The current year’s North Carolina Teacher of the Year Keana Triplett and this past year’s recipient James Ford have agreed to co-chair this summit. IBM has provided a grant and will be facilitating the day’s training.


Principals are being informed of this so that if your school has a district-wide Teacher of the Year for the current year or last year, your teacher will be receiving an email invitation to attend the Teacher of the Year Summit.

NC Virtual Public Schools Logo

Virtual Academies


A growing number of districts are creating virtual academies to not only manage their online student populations, but also to bring back students into the system who have dropped out or are home schooling.


NCVPS is excited to be a key part of the virtual academies. Read more about the virtual academies online, and contact NCVPS staff if you would like help setting up your virtual academy.    

Teacher Working Conditions

#TaketheSurvey2016 … Before It’s Too Late


We have reached the mid-point in the North Carolina Teacher Working Conditions (NC TWC) Survey window. As of today, a little over 53.32 percent of our education workforce has participated. We need your help to ensure that the remaining 46.68 percent gets their results in as soon as possible.


The NC TWC Survey, which remains open through March 25, gathers feedback from teachers, counselors, principals and other administrators about every aspect of the school. The web-based survey is voluntary, anonymous and confidential.


If you have any concerns or questions about the survey, please consult your designated school-based representative. If you need additional assistance or technical support, please contact Amy Laughter, western regional education facilitator and lead NC TWC contact.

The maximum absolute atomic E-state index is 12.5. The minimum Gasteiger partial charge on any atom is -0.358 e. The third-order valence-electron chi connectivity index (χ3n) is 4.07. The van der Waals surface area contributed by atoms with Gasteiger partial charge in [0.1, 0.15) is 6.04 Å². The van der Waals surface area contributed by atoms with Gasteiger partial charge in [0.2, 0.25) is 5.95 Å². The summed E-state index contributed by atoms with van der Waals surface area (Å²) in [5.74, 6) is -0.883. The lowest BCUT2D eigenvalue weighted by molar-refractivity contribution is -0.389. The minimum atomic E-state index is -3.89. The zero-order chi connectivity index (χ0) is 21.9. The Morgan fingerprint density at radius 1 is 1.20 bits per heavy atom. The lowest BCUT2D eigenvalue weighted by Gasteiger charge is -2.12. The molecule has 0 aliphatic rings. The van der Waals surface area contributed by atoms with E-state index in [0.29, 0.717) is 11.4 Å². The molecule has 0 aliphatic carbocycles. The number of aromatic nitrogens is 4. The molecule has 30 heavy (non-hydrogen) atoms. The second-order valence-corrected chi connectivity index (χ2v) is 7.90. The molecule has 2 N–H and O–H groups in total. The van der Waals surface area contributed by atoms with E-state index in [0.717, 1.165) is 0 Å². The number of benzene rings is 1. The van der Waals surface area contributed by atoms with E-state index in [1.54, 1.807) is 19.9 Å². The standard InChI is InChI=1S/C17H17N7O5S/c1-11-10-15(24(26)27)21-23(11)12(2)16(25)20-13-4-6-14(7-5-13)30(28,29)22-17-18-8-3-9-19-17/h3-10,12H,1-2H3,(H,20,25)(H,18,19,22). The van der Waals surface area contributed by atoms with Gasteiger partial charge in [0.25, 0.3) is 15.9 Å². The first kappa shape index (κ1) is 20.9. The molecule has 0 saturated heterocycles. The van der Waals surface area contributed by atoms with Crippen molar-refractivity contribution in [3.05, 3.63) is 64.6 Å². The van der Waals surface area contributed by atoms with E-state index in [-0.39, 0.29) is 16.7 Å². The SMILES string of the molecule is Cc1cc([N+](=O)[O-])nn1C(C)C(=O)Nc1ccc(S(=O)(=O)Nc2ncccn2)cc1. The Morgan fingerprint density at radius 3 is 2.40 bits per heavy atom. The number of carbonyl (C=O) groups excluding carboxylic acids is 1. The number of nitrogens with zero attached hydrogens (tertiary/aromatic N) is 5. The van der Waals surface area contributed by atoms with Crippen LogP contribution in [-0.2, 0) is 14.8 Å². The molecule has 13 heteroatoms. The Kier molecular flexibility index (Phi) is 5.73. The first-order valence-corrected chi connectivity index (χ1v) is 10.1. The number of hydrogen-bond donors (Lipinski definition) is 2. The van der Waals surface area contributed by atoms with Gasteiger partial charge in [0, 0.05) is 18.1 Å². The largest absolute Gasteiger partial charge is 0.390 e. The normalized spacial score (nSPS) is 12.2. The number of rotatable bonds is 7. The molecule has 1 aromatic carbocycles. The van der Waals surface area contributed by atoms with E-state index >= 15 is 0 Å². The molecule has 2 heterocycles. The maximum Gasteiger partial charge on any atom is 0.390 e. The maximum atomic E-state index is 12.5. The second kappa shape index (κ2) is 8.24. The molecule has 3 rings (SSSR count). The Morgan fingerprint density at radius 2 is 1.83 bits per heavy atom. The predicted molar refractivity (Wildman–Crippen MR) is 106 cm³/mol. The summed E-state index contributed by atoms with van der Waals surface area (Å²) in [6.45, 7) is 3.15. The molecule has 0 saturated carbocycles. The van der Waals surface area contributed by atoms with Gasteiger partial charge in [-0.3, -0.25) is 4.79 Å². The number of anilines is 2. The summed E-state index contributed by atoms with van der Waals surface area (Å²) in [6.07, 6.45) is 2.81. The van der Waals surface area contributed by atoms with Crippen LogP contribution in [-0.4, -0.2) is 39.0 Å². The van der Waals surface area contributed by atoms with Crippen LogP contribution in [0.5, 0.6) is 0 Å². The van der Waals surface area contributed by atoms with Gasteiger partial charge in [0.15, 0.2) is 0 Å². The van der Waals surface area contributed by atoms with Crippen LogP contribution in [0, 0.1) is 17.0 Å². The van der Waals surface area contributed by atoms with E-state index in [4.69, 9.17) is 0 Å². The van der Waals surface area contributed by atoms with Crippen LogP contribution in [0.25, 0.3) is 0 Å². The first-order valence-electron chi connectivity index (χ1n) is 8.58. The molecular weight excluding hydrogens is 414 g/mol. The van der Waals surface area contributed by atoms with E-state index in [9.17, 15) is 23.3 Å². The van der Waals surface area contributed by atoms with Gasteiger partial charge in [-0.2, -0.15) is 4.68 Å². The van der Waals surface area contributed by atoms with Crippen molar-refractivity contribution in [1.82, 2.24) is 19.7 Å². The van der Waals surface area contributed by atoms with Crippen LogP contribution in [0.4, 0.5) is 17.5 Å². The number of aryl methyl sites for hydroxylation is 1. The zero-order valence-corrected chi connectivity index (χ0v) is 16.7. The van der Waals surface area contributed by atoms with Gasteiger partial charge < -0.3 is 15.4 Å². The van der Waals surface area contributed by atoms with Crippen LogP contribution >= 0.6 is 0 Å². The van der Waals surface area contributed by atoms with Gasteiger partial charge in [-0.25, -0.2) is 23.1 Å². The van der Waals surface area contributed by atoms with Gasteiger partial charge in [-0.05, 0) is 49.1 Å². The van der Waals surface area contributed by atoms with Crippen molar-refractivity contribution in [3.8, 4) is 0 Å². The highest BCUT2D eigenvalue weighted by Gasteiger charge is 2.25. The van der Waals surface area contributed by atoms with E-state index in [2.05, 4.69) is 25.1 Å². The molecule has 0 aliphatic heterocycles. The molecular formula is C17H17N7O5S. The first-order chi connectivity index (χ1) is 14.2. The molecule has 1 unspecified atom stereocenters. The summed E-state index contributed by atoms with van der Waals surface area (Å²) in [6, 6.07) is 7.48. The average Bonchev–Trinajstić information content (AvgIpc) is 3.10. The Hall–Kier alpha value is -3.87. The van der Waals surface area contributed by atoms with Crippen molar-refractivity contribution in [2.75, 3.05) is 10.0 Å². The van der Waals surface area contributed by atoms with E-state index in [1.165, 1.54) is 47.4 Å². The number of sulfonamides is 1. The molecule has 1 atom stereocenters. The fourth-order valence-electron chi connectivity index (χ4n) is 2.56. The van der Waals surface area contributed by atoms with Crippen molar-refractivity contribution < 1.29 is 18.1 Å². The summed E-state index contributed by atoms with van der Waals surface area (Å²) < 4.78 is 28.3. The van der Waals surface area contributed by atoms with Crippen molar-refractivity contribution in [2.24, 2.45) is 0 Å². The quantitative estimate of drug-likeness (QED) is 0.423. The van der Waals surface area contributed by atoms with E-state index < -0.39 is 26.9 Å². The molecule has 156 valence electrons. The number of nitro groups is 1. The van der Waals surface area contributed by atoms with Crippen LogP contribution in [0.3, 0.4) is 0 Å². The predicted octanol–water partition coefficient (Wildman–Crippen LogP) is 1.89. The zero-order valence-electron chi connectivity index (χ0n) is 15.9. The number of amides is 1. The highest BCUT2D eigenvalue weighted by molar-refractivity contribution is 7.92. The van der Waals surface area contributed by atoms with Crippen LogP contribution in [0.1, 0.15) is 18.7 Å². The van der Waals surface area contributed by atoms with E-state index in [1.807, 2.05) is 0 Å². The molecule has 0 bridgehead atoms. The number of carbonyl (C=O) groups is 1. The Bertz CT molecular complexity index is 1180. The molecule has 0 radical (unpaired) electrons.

Professional Development

Registration Opens March 21 for Free Online Courses


The NCDPI Educator Effectiveness Division will open registration for the following nine instructor-led courses on Monday, March 21:

-  Building and Sustaining Professional Development: 6 weeks, 1 CEU

-  Connecting with our 21st Century Learners: 5 weeks, 1 CEU

-  Digital Literacies in the K-12 Classroom: 7 weeks, 1.5 CEUs

-  Introduction to Data Literacy: 5 weeks, 1 CEU

-  Universal Design for Learning 1: UDL in the Everyday Classroom: 5 weeks, 1 CEU

-  North Carolina Teacher Standards and Evaluation Process: 6 weeks, 2 CEUs

-  Responsibilities of the 21st-Century Educator: 7 weeks, 1 CEU

-  Literacy in History/Social Studies, Science and Technical Subjects, Part 1: 5 weeks, 0.5 CEU

-  Literacy in History/Social Studies, Science and Technical Subjects, Part 2: 7 weeks, 1.5 CEUs


Registration for these free online courses is limited to 35 participants per section. For a full description of courses or information about the Home Base Professional Development System, please visit the online PD catalog. Classes start April 4.


Questions may be directed to Geetanjali Soni.

Spring Holocaust Teacher Workshops


Principals, please share this information with appropriate teachers.


These one-day, multi-county workshops are for middle and high school social studies and English/language arts teachers. Workshop presenter Dr. Peter Stein (UNC-CH, emeritus, Holocaust scholar and child survivor) will be joined by either Esther Lederman, a Holocaust survivor who will recount her experiences in hiding for 22 months, or Abe Piasek, who will recount his Holocaust experiences surviving the Aushwitz concentration camp.


Participants will receive a copy of The Holocaust: a North Carolina Teacher’s Resource, a guide for teaching about the Holocaust at middle and high school levels. There is no cost to attend the workshop, and substitute pay is provided. Teachers also will receive .6 CEUs. Space is limited so prompt registration is encouraged.


The workshop will be held from 8:30 a.m. – 3:30 p.m. Dates and locations are as follows:

April 5, Cullowhee (Jackson County)

April 12, Chapel Hill-Carrboro (Orange County)

April 19, Rocky Mount (Nash County).


Registration details are available online. For more information, please email Director of Teacher Workshops Audrey Krakovitz.